The lure of $72/pound [and possibly much higher] spot uranium should attract more funds into the nascent uranium mining sector. According to TradeTech’s weekly magazine Nuclear Market Review, about fifteen utilities are now evaluating the purchase of more than 35 million pounds of uranium for delivery starting as early as 2007.
Before investors rush back into Cameco Corp (CCJ), the world’s largest uranium producer, one should weigh one’s options. According to Fadi Shadid, an analyst at Friedman Billings Ramsey:
“The easy money has been made in the stock.”
A look at Cameco’s stock chart confirms the analyst’s suspicion. While spot uranium jumped by 97 percent in 2006, Cameco’s stock climbed but 21 percent.
CCJ 1-yr chart
More telling is uranium’s spectacular run since the October 23rd announcement by Cameco of flooding at the company’s Cigar Lake uranium project in northern Saskatchewan. Although uranium shot 30 percent higher, after the announcement, Cameco shares only crept three percent higher. Investors continued making the ‘easy money’ in the uranium juniors as Cameco languished. These included companies whose mining scenarios were still on the horizon or revenue-absent juniors whose advanced projects could be developed within a reasonable time frame.
Near-term uranium producers, such as Australian-based Paladin Resources [TSX: PDN] and South African-based SXR Uranium One [TSX: SXR)] soared respectively 54 and 57 percent after the Cigar Lake announcement. By early 2007, Paladin hopes to commence uranium mining in Namibia, and SXR should be producing at its Dominion mine in South Africa around the same time. Both announced the forward-selling of their not-yet-mined uranium to U.S. utilities.
Closer to home, Energy Metals Corp (EMU) anticipates producing on its Texas uranium property in 2008; Uranerz Energy (URZ) plans to mine uranium in Wyoming by 2010. Again, both handily out-performed Cameco the past two months.
Energy Metals rose 46 percent:
EMU 1-mo chart
Uranerz climbed 69 percent higher:
URZ 1-yr chart
Both Energy Metals and Uranerz hope to mine about one million pounds annually on their properties after the initial ramp up period. Both will be using the less expensive in situ recovery [ISR] method of uranium mining. If their operating costs approximate those of Mestena LLC, and the long-term uranium price stabilizes above $60/pound a few years hence, these companies could have healthy operating profits to reward their shareholders.
Cameco’s tragic news helped U.S. uranium producer Uranium Resources (URRE) rebound from its own bad news. In mid September, URRE lowered expectations of annual mining production because of difficulties on a Texas property. The share price was sliced by half. Despite lowered production estimates, the company’s share price not only recovered, but climbed another 50 percent above its pre-announcement level.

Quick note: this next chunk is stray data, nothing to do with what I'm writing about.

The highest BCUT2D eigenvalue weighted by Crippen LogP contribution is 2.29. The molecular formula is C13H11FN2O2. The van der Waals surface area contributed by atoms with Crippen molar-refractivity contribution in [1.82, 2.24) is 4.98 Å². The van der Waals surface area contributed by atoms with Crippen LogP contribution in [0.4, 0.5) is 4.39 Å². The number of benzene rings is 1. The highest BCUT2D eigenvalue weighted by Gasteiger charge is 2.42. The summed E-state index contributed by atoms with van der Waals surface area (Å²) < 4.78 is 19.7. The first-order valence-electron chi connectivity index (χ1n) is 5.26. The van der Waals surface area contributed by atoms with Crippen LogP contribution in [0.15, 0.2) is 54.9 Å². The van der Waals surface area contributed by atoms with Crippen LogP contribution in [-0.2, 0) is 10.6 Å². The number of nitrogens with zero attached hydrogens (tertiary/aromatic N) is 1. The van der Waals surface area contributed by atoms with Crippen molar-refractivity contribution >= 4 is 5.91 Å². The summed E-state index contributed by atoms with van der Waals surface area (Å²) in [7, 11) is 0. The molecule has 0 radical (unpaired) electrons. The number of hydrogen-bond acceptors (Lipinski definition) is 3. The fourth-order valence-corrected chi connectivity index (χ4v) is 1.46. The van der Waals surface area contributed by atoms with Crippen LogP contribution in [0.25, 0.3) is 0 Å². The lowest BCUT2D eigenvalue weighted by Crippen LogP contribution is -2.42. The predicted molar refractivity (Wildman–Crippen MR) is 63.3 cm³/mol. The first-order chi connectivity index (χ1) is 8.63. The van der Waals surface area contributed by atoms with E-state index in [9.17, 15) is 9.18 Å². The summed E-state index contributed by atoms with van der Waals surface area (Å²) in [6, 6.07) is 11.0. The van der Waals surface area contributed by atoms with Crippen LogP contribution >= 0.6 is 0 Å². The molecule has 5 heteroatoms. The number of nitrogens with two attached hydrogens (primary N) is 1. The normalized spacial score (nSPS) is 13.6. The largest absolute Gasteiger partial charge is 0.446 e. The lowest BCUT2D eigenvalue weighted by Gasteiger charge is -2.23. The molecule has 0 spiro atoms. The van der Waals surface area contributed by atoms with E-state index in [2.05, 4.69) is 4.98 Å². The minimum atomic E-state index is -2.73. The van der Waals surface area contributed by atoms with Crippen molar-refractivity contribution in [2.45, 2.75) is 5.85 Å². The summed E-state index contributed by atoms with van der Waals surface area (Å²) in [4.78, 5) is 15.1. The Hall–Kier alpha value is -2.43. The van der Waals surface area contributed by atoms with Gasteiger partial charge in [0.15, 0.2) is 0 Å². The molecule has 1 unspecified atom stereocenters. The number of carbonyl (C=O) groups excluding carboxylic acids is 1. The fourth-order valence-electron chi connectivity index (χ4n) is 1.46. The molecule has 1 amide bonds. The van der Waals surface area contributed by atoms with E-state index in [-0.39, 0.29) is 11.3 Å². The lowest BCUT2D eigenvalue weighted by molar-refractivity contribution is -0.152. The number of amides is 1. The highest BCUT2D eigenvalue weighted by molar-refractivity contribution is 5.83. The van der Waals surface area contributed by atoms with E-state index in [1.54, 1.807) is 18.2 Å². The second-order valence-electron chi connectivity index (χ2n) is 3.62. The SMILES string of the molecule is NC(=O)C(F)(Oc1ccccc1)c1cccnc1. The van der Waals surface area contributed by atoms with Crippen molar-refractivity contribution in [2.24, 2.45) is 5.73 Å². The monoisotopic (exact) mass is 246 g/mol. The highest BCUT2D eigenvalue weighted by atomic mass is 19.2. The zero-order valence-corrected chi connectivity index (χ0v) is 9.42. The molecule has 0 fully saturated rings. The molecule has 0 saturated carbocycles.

URRE.OB 1-yr chart
While the big money flew out of Cameco, investors stuck to the bullish uranium story and sought out other potential uranium producers, many which trade on the Toronto Venture Exchange. Following Paladin’s success story in Namibia was Forsys Metals [TSX: FSY], another company which hopes to mine in that country before the end of the decade. It might be a horse race between AIM-listed UraMin and Toronto-listed Forsys as to which company will next put Namibia’s third mine into production. Since the Cigar Lake episode, shares in Forsys Metals galloped ahead by 69 percent.
Other Canadian-based companies, whose focus is upon bringing U.S. uranium properties into production, include Strathmore Minerals [TSX: STM] and UR-Energy [TSX: URE]. Both are following in the same vein as Energy Metals and Uranerz Energy. UR-Energy may likely become Wyoming’s next uranium producer. Strathmore hopes to mine its Roca Honda property in New Mexico. While those are among the more advanced stage uranium juniors, several others hope to follow in their footsteps. Since the Cigar Lake announcement, UR-Energy and Strathmore Minerals jumped 35 percent and 54 percent, respectively. [Note: All percentage comparisons for this article were made in the period of October 20 to December 15, 2006].
The medium-term price impact on the near-term uranium producers and junior uranium explorers could be more widely felt than with the uranium-producing giants, such as Cameco, ERA [Australia], Rio Tinto (RTP), or BHP Billiton (BHP). Aside from Cameco and ERA, uranium production comprises a modest or negligible portion of the major miners’ company business. The more serious downside for the giants are the long-term contracts in which these uranium producers are entangled.